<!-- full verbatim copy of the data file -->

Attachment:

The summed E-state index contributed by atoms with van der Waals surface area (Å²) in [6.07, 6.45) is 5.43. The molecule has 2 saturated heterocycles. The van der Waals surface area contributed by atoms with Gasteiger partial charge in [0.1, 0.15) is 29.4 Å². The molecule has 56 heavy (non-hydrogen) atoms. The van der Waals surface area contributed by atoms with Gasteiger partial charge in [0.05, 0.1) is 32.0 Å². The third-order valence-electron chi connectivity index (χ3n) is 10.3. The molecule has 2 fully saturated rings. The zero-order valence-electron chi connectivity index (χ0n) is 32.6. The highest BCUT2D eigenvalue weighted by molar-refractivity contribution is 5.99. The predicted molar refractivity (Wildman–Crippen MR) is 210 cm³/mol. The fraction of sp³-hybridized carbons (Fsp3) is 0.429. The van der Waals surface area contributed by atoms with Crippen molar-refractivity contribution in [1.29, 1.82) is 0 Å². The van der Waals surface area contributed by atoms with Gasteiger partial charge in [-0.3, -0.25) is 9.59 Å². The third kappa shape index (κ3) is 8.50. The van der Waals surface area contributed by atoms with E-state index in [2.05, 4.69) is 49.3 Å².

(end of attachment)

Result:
The summed E-state index contributed by atoms with van der Waals surface area (Å²) in [6.07, 6.45) is 5.43. The molecule has 2 saturated heterocycles. The van der Waals surface area contributed by atoms with Gasteiger partial charge in [0.1, 0.15) is 29.4 Å². The molecule has 56 heavy (non-hydrogen) atoms. The van der Waals surface area contributed by atoms with Gasteiger partial charge in [0.05, 0.1) is 32.0 Å². The third-order valence-electron chi connectivity index (χ3n) is 10.3. The molecule has 2 fully saturated rings. The zero-order valence-electron chi connectivity index (χ0n) is 32.6. The highest BCUT2D eigenvalue weighted by molar-refractivity contribution is 5.99. The predicted molar refractivity (Wildman–Crippen MR) is 210 cm³/mol. The fraction of sp³-hybridized carbons (Fsp3) is 0.429. The van der Waals surface area contributed by atoms with Crippen molar-refractivity contribution in [1.29, 1.82) is 0 Å². The van der Waals surface area contributed by atoms with Gasteiger partial charge in [-0.3, -0.25) is 9.59 Å². The third kappa shape index (κ3) is 8.50. The van der Waals surface area contributed by atoms with E-state index in [2.05, 4.69) is 49.3 Å².